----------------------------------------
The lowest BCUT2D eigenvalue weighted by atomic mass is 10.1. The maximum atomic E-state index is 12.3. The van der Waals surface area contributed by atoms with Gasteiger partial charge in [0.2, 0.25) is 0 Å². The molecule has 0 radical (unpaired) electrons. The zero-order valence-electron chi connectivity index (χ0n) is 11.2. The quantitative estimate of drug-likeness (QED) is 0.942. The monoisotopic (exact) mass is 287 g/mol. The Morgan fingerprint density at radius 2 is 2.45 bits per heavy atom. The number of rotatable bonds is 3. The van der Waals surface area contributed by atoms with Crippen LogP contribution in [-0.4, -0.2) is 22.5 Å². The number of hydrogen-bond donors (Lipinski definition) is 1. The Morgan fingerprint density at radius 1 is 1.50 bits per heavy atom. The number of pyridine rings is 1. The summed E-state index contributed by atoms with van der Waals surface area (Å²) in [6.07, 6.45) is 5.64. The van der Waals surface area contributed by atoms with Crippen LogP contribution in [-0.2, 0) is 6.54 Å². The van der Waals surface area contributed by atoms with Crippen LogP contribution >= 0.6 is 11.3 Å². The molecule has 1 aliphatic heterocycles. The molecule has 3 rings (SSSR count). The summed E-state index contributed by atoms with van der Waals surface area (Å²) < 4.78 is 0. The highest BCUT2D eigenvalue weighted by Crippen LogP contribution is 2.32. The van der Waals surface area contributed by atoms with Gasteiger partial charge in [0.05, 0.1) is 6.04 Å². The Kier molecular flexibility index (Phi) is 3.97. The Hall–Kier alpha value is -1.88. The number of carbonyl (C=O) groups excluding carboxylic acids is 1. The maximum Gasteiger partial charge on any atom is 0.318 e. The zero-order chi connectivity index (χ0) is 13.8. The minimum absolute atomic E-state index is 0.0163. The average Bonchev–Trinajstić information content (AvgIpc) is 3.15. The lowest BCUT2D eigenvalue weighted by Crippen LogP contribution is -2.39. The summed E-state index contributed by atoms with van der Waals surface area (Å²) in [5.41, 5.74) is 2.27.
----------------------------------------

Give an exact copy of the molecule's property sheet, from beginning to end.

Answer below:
The lowest BCUT2D eigenvalue weighted by atomic mass is 10.1. The maximum atomic E-state index is 12.3. The van der Waals surface area contributed by atoms with Gasteiger partial charge in [0.2, 0.25) is 0 Å². The molecule has 0 radical (unpaired) electrons. The zero-order valence-electron chi connectivity index (χ0n) is 11.2. The quantitative estimate of drug-likeness (QED) is 0.942. The monoisotopic (exact) mass is 287 g/mol. The Morgan fingerprint density at radius 2 is 2.45 bits per heavy atom. The number of rotatable bonds is 3. The van der Waals surface area contributed by atoms with Crippen LogP contribution in [-0.4, -0.2) is 22.5 Å². The number of hydrogen-bond donors (Lipinski definition) is 1. The Morgan fingerprint density at radius 1 is 1.50 bits per heavy atom. The number of pyridine rings is 1. The summed E-state index contributed by atoms with van der Waals surface area (Å²) in [6.07, 6.45) is 5.64. The van der Waals surface area contributed by atoms with Crippen LogP contribution in [-0.2, 0) is 6.54 Å². The van der Waals surface area contributed by atoms with Crippen LogP contribution >= 0.6 is 11.3 Å². The molecule has 1 aliphatic heterocycles. The molecule has 3 rings (SSSR count). The summed E-state index contributed by atoms with van der Waals surface area (Å²) < 4.78 is 0. The highest BCUT2D eigenvalue weighted by Crippen LogP contribution is 2.32. The van der Waals surface area contributed by atoms with Gasteiger partial charge in [0.05, 0.1) is 6.04 Å². The Kier molecular flexibility index (Phi) is 3.97. The Hall–Kier alpha value is -1.88. The number of carbonyl (C=O) groups excluding carboxylic acids is 1. The maximum Gasteiger partial charge on any atom is 0.318 e. The zero-order chi connectivity index (χ0) is 13.8. The minimum absolute atomic E-state index is 0.0163. The average Bonchev–Trinajstić information content (AvgIpc) is 3.15. The lowest BCUT2D eigenvalue weighted by Crippen LogP contribution is -2.39. The summed E-state index contributed by atoms with van der Waals surface area (Å²) in [5.41, 5.74) is 2.27.